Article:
(b)  If any of the officers named herein shall announce their candidacy, or shall in fact become a candidate, in any General, Special or Primary Election, for any office of profit or trust under the laws of this State or the United States other than the office then held, at any time when the unexpired term of the office then held shall exceed one (1) year, such announcement or such candidacy shall constitute an automatic resignation of the office then held, and the vacancy thereby created shall be filled pursuant to law in the same manner as other vacancies for such office are filled. 

(Added Nov. 2, 1954; amended Nov. 4, 1958, and Nov. 2, 1999; Subsec. (a) amended Nov. 6, 2007.)  (TEMPORARY TRANSITION PROVISIONS for Sec. 65: See Appendix, Note 1.)


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5 - pstern   18 Jun 2011 @ 9:40:24 AM 

Perry jokes and alludes to it here:

http://blogs.abcnews.com/thenote/2011/05/texas-gov-rick-perry-to-consider-presidential-run.html


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6 - pstern   18 Jun 2011 @ 10:51:05 AM 

BTW, I think running in a party primary is different from being that party's candidate and running for President.


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7 - pharper   18 Jun 2011 @ 11:41:19 AM 

No it isn't, you have to run in the Primary if you are going to run on a parties ticket. The party gets to have their own elections to determine who their candidate is going to be. If he was going to run as an independent that is different but you still have to file intent by the same deadline as everyone else for the primary if that were the case.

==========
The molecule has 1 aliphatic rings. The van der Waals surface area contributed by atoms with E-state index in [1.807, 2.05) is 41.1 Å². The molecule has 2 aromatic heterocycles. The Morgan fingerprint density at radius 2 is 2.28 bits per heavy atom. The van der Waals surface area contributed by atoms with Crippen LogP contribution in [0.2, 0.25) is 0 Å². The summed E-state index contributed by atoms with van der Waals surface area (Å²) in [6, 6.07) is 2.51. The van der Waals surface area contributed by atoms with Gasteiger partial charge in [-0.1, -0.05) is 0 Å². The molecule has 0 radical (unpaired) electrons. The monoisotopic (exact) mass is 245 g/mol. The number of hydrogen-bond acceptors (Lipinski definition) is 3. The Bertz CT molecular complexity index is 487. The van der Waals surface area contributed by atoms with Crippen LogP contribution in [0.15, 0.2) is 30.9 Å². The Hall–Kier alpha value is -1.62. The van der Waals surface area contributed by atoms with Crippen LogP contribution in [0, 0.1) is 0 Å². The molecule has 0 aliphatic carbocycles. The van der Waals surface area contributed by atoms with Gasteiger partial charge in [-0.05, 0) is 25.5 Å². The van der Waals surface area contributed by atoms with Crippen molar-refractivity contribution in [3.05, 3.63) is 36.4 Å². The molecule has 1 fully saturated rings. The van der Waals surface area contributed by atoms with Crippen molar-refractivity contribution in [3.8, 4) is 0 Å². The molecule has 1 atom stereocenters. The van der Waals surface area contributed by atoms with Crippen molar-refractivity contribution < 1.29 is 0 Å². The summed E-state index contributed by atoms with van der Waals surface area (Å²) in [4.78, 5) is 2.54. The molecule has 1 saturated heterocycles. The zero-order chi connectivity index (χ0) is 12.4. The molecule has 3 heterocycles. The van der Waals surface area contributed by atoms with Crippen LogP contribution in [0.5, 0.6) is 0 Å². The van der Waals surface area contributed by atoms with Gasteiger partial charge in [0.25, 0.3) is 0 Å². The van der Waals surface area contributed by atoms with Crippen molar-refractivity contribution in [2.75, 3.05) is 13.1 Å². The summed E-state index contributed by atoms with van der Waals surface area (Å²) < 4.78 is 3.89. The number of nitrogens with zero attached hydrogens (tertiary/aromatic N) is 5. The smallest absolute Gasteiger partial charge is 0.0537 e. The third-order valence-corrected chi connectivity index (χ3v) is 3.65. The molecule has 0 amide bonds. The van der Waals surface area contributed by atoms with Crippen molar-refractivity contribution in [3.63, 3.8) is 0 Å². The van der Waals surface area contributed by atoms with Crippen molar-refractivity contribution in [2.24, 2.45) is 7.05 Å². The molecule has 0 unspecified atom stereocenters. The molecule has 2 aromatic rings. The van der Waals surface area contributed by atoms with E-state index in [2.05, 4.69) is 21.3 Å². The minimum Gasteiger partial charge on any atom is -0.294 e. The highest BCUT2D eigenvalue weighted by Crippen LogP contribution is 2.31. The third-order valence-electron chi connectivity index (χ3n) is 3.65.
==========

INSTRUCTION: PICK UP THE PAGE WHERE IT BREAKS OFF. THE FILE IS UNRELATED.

Not sure what he is eluding to from the ABC link, Bush never resigned when he ran and Ron Paul never resigns when he runs. Bush did not resign as Governor until December 21, 2000, http://en.wikipedia.org/wiki/George_W._Bush_as_Governor_of_Texas.


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8 - pstern   18 Jun 2011 @ 4:43:25 PM 

That's not what I'm talking about.  I was more or less responding to your comment on Ron Paul...

What I am saying -- I guess it wasn't clear --- is that a Congressman, Senator, Governor, etc., can run in a party primary without stepping down from the current office.  If he or she wins the primary he/she must step down from the office to run for President.  I believe that to be true.

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9 - pstern   18 Jun 2011 @ 4:53:59 PM 

I guess that isn't true either, since Perry became Governor in December 2000 when Bush resigned to become President.  So, apparently you are correct, pharper.

As per Wiki facts:

"Elected Lieutenant Governor of Texas in 1998, he assumed office as governor in December 2000 when Governor George W. Bush resigned to become President of the United States. Perry was elected to full terms in 2002, 2006 and 2010, an unprecedented feat in Texas political history. With a tenure in office to date of 10 years, 179 days, Perry is the longest serving current U.S. governor, having succeeded North Dakota Governor John Hoeven who resigned on December 7, 2010 after being elected to the US Senate."